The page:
Access control software - Expert commentary

Home Monitoring At The Edge: Advanced Security In The Hands Of Consumers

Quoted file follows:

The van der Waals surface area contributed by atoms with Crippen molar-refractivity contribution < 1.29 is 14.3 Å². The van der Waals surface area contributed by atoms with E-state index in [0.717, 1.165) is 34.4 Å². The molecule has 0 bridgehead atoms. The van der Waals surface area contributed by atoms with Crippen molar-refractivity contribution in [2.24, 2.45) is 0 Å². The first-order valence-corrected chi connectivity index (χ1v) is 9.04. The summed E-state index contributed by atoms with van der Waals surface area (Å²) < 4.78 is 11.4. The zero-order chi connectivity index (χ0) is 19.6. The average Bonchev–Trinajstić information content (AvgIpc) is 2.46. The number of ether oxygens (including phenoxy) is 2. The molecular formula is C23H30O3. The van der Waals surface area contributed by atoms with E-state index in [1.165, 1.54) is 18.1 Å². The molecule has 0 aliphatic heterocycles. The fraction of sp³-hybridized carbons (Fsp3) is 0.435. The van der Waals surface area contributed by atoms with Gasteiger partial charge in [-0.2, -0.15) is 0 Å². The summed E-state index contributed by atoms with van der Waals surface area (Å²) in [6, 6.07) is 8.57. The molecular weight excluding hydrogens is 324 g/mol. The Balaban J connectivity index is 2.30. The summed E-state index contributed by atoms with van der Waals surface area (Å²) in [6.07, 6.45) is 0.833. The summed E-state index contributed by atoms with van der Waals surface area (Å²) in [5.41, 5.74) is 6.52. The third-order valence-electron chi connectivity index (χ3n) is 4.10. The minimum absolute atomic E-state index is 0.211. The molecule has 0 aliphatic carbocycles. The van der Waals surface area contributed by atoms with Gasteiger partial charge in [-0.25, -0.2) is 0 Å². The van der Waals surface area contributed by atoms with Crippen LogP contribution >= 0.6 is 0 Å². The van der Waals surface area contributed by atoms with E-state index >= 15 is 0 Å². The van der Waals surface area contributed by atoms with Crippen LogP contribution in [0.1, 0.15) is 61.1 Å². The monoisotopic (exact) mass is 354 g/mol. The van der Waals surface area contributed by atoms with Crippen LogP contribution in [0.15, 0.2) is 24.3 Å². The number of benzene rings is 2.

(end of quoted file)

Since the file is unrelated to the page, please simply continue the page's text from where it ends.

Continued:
Home Monitoring At The Edge: Advanced Security In The Hands Of Consumers